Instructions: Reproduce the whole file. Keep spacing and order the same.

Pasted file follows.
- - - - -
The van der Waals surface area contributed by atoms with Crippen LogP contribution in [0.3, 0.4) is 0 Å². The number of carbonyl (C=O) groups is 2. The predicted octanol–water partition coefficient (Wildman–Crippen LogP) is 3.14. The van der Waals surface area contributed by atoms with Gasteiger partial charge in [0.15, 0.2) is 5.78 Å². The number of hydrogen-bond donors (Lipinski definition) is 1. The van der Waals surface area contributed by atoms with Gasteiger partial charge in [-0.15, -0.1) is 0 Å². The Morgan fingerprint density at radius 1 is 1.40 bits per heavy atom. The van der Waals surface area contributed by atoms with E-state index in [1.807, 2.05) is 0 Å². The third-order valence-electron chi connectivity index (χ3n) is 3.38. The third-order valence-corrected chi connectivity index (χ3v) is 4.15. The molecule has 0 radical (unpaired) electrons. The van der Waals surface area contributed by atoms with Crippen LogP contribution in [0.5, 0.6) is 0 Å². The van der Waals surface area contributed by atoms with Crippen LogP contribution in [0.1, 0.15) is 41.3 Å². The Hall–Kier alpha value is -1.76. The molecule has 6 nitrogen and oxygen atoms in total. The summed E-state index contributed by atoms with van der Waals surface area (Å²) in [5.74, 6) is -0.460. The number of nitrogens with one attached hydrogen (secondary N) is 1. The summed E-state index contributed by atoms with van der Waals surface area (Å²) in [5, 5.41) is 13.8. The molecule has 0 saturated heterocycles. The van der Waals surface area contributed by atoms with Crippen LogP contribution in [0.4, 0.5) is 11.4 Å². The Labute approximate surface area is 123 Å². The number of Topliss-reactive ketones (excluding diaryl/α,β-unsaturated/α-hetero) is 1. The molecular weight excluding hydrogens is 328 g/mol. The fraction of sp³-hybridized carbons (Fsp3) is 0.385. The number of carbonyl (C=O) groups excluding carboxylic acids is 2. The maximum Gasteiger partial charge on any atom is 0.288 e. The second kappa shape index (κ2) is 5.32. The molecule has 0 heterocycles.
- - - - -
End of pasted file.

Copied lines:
The van der Waals surface area contributed by atoms with Crippen LogP contribution in [0.3, 0.4) is 0 Å². The number of carbonyl (C=O) groups is 2. The predicted octanol–water partition coefficient (Wildman–Crippen LogP) is 3.14. The van der Waals surface area contributed by atoms with Gasteiger partial charge in [0.15, 0.2) is 5.78 Å². The number of hydrogen-bond donors (Lipinski definition) is 1. The van der Waals surface area contributed by atoms with Gasteiger partial charge in [-0.15, -0.1) is 0 Å². The Morgan fingerprint density at radius 1 is 1.40 bits per heavy atom. The van der Waals surface area contributed by atoms with E-state index in [1.807, 2.05) is 0 Å². The third-order valence-electron chi connectivity index (χ3n) is 3.38. The third-order valence-corrected chi connectivity index (χ3v) is 4.15. The molecule has 0 radical (unpaired) electrons. The van der Waals surface area contributed by atoms with Crippen LogP contribution in [0.5, 0.6) is 0 Å². The van der Waals surface area contributed by atoms with Crippen LogP contribution in [0.1, 0.15) is 41.3 Å². The Hall–Kier alpha value is -1.76. The molecule has 6 nitrogen and oxygen atoms in total. The summed E-state index contributed by atoms with van der Waals surface area (Å²) in [5.74, 6) is -0.460. The number of nitrogens with one attached hydrogen (secondary N) is 1. The summed E-state index contributed by atoms with van der Waals surface area (Å²) in [5, 5.41) is 13.8. The molecule has 0 saturated heterocycles. The van der Waals surface area contributed by atoms with Crippen LogP contribution in [0.4, 0.5) is 11.4 Å². The Labute approximate surface area is 123 Å². The number of Topliss-reactive ketones (excluding diaryl/α,β-unsaturated/α-hetero) is 1. The molecular weight excluding hydrogens is 328 g/mol. The fraction of sp³-hybridized carbons (Fsp3) is 0.385. The number of carbonyl (C=O) groups excluding carboxylic acids is 2. The maximum Gasteiger partial charge on any atom is 0.288 e. The second kappa shape index (κ2) is 5.32. The molecule has 0 heterocycles.